I really didn’t think much about Gatsby today, except for this excerpt from The Burglar Who Counted the Spoons, the latest novel from brilliant mystery writer Lawrence Block.
If you’re not familiar with Lawrence Block, please acquaint yourself with him. He’s my favorite mystery writer (well, with the possible exception of John D. MacDonald, author of the 21 Travis McGee novels). Block’s Bernie Rhodenbarr books are delightful. I read all of them at least once per year. They’re that good.
In this excerpt, Bernie (a book store owner who moonlights as a burglar) is having a conversation with a man who obsessively collects buttons, and would like to enlist Bernie’s help stealing something for him – Fitzgerald’s book The Curious Case of Benjamin Button and Other Stories (because of the name “Button”). The man and Bernie get to talking about The Great Gatsby:
“I beg your pardon?”
“It’s nothing. I gather you don’t think The Great Gatsby is—”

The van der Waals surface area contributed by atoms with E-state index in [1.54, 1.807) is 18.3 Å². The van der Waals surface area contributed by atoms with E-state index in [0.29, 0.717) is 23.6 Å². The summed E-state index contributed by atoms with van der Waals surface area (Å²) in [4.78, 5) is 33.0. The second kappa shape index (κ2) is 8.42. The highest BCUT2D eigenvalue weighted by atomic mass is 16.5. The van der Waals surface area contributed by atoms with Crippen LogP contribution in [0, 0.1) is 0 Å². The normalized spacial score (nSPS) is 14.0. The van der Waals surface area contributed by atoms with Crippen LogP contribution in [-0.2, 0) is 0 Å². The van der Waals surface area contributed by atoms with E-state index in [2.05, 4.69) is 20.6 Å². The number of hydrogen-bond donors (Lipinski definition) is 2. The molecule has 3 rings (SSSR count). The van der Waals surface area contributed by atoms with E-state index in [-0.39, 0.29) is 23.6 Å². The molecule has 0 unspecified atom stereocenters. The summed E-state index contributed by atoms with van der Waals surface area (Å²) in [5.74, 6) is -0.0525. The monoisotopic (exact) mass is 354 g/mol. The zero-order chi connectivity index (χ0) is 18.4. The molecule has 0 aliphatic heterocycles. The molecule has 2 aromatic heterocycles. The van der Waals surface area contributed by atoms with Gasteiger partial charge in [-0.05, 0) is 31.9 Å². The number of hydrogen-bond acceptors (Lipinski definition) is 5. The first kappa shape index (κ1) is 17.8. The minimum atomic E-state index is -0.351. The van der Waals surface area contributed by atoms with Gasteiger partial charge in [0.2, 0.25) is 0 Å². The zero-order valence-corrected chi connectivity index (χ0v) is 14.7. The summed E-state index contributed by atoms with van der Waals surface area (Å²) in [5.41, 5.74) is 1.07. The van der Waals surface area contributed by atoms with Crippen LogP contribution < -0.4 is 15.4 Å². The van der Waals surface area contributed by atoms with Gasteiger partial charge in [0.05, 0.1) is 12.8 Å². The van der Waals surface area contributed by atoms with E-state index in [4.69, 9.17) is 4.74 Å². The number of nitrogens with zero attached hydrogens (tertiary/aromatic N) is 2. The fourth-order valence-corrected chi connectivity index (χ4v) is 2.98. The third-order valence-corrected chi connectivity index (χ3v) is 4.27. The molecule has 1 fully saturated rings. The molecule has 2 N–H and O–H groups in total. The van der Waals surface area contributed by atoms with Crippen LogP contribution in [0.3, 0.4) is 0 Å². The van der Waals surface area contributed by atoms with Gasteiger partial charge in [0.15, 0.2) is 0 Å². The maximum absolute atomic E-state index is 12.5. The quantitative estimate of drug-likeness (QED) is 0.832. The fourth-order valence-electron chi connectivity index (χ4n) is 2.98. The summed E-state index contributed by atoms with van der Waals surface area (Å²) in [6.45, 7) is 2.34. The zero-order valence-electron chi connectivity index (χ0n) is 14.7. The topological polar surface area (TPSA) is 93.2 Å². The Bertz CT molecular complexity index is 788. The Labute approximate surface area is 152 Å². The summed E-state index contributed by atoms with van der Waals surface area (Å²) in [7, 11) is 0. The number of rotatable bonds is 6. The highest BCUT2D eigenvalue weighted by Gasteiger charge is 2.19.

“The Great American novel ? No, hardly that. The puzzle of Gatsby is how so many otherwise perceptive people can find so much to admire in it. Do you know why Jay Gatsby is such an enigma? It’s because Fitzgerald himself never had a clue who the fellow was. An arriviste, a parvenu, an upstart if you will, a man who made big money in a hurry and got his hands just a little dirty in the process. Hardly a rarity at the time, and there was a fellow in Boston with a similar story who got his son elected to the White House. Fitzgerald didn’t know what to make of Gatsby, and the literary establishment has responded by enshrining his bafflement. So no, I don’t think much of Gatsby, or your Mr. Fitzgerald.”
I chose silence as preferable to stammering.
Block, Lawrence (2013-12-25). The Burglar Who Counted the Spoons (Bernie Rhodenbarr) (p. 55). Lawrence Block. Kindle Edition.
I can’t say I can argue with the man’s opinion.